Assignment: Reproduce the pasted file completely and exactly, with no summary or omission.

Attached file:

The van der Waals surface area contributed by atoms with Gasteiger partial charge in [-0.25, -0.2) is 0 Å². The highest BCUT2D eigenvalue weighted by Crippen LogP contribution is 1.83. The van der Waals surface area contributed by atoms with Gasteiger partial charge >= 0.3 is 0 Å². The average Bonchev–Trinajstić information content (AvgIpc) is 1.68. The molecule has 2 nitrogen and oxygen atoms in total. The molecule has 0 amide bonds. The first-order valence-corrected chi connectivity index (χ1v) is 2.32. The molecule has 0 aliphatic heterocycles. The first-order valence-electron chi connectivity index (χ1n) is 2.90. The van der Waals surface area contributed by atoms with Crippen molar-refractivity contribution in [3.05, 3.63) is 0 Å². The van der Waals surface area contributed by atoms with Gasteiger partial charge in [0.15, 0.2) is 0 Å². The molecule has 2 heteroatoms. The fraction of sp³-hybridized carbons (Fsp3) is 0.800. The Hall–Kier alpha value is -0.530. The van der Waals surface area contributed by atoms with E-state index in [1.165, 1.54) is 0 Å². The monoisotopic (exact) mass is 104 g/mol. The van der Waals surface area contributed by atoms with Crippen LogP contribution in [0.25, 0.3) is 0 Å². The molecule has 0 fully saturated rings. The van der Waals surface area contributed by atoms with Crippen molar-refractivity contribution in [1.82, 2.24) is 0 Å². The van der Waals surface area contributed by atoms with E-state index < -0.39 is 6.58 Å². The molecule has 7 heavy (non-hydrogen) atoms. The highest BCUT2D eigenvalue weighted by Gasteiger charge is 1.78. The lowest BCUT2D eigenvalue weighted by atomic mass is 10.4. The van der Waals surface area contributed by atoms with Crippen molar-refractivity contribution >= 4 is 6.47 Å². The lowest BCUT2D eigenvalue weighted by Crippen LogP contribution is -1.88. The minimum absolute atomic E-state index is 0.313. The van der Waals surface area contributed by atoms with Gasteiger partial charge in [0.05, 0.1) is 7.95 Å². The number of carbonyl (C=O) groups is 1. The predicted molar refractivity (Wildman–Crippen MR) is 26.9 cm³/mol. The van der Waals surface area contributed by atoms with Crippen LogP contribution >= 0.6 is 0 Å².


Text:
The van der Waals surface area contributed by atoms with Gasteiger partial charge in [-0.25, -0.2) is 0 Å². The highest BCUT2D eigenvalue weighted by Crippen LogP contribution is 1.83. The van der Waals surface area contributed by atoms with Gasteiger partial charge >= 0.3 is 0 Å². The average Bonchev–Trinajstić information content (AvgIpc) is 1.68. The molecule has 2 nitrogen and oxygen atoms in total. The molecule has 0 amide bonds. The first-order valence-corrected chi connectivity index (χ1v) is 2.32. The molecule has 0 aliphatic heterocycles. The first-order valence-electron chi connectivity index (χ1n) is 2.90. The van der Waals surface area contributed by atoms with Crippen molar-refractivity contribution in [3.05, 3.63) is 0 Å². The van der Waals surface area contributed by atoms with Gasteiger partial charge in [0.15, 0.2) is 0 Å². The molecule has 2 heteroatoms. The fraction of sp³-hybridized carbons (Fsp3) is 0.800. The Hall–Kier alpha value is -0.530. The van der Waals surface area contributed by atoms with E-state index in [1.165, 1.54) is 0 Å². The monoisotopic (exact) mass is 104 g/mol. The van der Waals surface area contributed by atoms with Crippen LogP contribution in [0.25, 0.3) is 0 Å². The molecule has 0 fully saturated rings. The van der Waals surface area contributed by atoms with Crippen molar-refractivity contribution in [1.82, 2.24) is 0 Å². The van der Waals surface area contributed by atoms with E-state index < -0.39 is 6.58 Å². The molecule has 7 heavy (non-hydrogen) atoms. The highest BCUT2D eigenvalue weighted by Gasteiger charge is 1.78. The lowest BCUT2D eigenvalue weighted by atomic mass is 10.4. The van der Waals surface area contributed by atoms with Crippen molar-refractivity contribution >= 4 is 6.47 Å². The lowest BCUT2D eigenvalue weighted by Crippen LogP contribution is -1.88. The minimum absolute atomic E-state index is 0.313. The van der Waals surface area contributed by atoms with Gasteiger partial charge in [0.05, 0.1) is 7.95 Å². The number of carbonyl (C=O) groups is 1. The predicted molar refractivity (Wildman–Crippen MR) is 26.9 cm³/mol. The van der Waals surface area contributed by atoms with Crippen LogP contribution >= 0.6 is 0 Å².